Plastics are seen being gathered for recycling at a depot in North Vancouver on June, 10, 2019. Environment Canada is releasing scientific evidence today to back up the government’s bid to ban most single-use plastics next year. Prime Minister Justin Trudeau announced last June the government was getting ready to prohibit the production and sale of single-use plastics in Canada, such as drinking straws, takeout containers and plastic cutlery. THE CANADIAN PRESS/Jonathan Hayward

Environment Canada to release science review backing need for plastics ban

In 2016, 3.3 million tonnes of plastic ended up in the trash

Environment Canada is releasing scientific evidence today to back up the government’s bid to ban most single-use plastics next year.

Prime Minister Justin Trudeau announced last June the government was getting ready to prohibit the production and sale of single-use plastics in Canada, such as drinking straws, takeout containers and plastic cutlery.

The first step in the process requires a scientific assessment under the Canadian Environmental Protection Act.

Today, Environment Canada officials will release the results of that work.

A recent audit of Canada’s plastic production and recycling industries done for the department found less than 10 per cent of the plastic products used in Canada are recycled.

In 2016, 3.3 million tonnes of plastic ended up in the trash — 12 times the amount of plastic that was recycled.

A small amount of plastics is burned for energy at five Canadian waste-to-energy plants.

Almost 90 per cent of the plastic recycled in Canada is from packaging.

Canada’s domestic recycling industry is quite small, with fewer than a dozen companies. Most of Canada’s plastics destined for recycling end up overseas, where tracking what happens to them is difficult. Many end up being burned or thrown into trash piles somewhere else.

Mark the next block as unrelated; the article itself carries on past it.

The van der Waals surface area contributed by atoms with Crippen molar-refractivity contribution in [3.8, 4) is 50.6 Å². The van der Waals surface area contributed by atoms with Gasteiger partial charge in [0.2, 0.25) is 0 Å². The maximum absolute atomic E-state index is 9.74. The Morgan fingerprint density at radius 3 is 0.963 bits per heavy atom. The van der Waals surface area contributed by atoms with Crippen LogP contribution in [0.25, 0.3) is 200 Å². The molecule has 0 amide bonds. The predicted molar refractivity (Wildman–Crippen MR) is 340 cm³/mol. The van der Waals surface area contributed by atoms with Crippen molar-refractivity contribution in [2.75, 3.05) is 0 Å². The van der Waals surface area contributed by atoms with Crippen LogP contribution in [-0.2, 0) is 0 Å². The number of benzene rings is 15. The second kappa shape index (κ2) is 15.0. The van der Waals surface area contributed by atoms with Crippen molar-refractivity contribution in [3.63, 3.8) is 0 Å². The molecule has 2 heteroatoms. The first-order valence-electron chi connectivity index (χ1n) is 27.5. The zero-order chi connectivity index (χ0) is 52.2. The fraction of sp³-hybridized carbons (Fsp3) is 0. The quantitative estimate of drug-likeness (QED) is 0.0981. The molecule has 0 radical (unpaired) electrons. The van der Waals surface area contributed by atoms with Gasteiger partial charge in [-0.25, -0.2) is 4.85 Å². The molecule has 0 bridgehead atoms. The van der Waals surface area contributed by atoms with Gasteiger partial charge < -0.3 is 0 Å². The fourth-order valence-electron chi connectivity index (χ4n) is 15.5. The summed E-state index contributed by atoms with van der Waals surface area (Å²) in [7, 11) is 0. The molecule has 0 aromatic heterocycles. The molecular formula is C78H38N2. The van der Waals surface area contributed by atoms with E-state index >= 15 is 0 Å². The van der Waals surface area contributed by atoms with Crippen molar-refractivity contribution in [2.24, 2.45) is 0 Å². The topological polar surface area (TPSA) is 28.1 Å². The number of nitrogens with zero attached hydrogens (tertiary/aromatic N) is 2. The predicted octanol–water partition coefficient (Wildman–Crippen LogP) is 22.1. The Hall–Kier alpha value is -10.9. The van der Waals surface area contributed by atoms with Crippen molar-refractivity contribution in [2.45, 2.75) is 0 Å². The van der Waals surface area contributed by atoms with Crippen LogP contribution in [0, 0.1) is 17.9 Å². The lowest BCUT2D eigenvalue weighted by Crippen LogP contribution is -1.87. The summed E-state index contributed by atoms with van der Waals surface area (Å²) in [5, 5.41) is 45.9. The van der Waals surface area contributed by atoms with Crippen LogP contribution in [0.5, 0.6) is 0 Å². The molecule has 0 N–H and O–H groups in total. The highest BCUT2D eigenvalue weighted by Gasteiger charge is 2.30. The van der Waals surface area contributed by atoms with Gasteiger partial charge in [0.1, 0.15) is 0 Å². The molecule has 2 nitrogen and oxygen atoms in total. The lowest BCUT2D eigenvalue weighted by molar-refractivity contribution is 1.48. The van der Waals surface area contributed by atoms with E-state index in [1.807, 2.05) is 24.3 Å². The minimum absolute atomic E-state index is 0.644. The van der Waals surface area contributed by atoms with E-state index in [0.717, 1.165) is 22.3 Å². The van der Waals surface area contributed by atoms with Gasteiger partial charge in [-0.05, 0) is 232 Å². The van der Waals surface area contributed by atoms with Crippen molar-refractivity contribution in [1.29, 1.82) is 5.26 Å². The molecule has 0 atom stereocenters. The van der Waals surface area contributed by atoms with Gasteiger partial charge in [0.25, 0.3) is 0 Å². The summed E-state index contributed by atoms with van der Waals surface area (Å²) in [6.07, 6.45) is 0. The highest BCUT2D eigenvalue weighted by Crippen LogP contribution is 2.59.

The audit found it is usually cheaper and easier to produce new plastic and throw it away than it is to recycle, reuse or repair it.

In 2018, when Canada hosted the G7 leaders’ summit, Canada and four other leading economies signed a charter pledging that by 2040 all plastic produced in their countries would be reused, recycled or burned to produce energy. The United States and Japan stayed out.

Mia Rabson, The Canadian Press

Get local stories you won't find anywhere else right to your inbox.
Sign up here

Just Posted

VIDEO: Former Abbotsford resident giving away $1,000

Langley native Alex Johnson creates elaborate treasure hunt to give away cash

Missing Richmond man last seen in Chilliwack

Shawn Johnson last seen on June 30 on Main Street

Double homicide investigation leads Vancouver police to Eagle Landing

A VPD forensics unit was in Chilliwack Saturday collecting evidence connected to East Van murders

Abbotsford man wins $1 million in Lotto 6/49 draw

Kenneth Giffen wins prize after deciding to stop in Agassiz gas station after fishing trip

UPDATE: Abbotsford shooting victim was alleged ‘crime boss,’ according to court documents

Jazzy Sran, 43, was believed to have been smuggling cocaine across the border

B.C. records 62 new COVID-19 cases, two deaths since Friday

Province has just over 200 active cases

‘Trauma equals addiction’ – why some seek solace in illicit substances

Part 2: Many pushed into addiction by ‘toxic stress,’ says White Rock psychologist

Hotel rooms for B.C. homeless too hasty, NDP government told

Businesses forced out, but crime goes down, minister says

Wage subsidy will be extended until December amid post-COVID reopening: Trudeau

Trudeau said the extension will ‘give greater certainty and support to businesses’

B.C. government prepares for COVID-19 economic recovery efforts

New measures after July consultation, Carole James says

COVID-19 exposure on Vancouver flight

The Air Canada 8421 flight travelled from Kelowna to Vancouver on July 6

Double homicide investigation leads Vancouver police to Chilliwack

A VPD forensics unit was in Chilliwack Saturday collecting evidence connected to East Van murders

Tree planters get help with COVID-19 protective measures

Ottawa funds extra transportation, sanitizing for crews

Trudeau apologizes for not recusing himself from WE decision

He says his and his family’s longtime involvement with the WE organization should have kept him out of the discussions

Most Read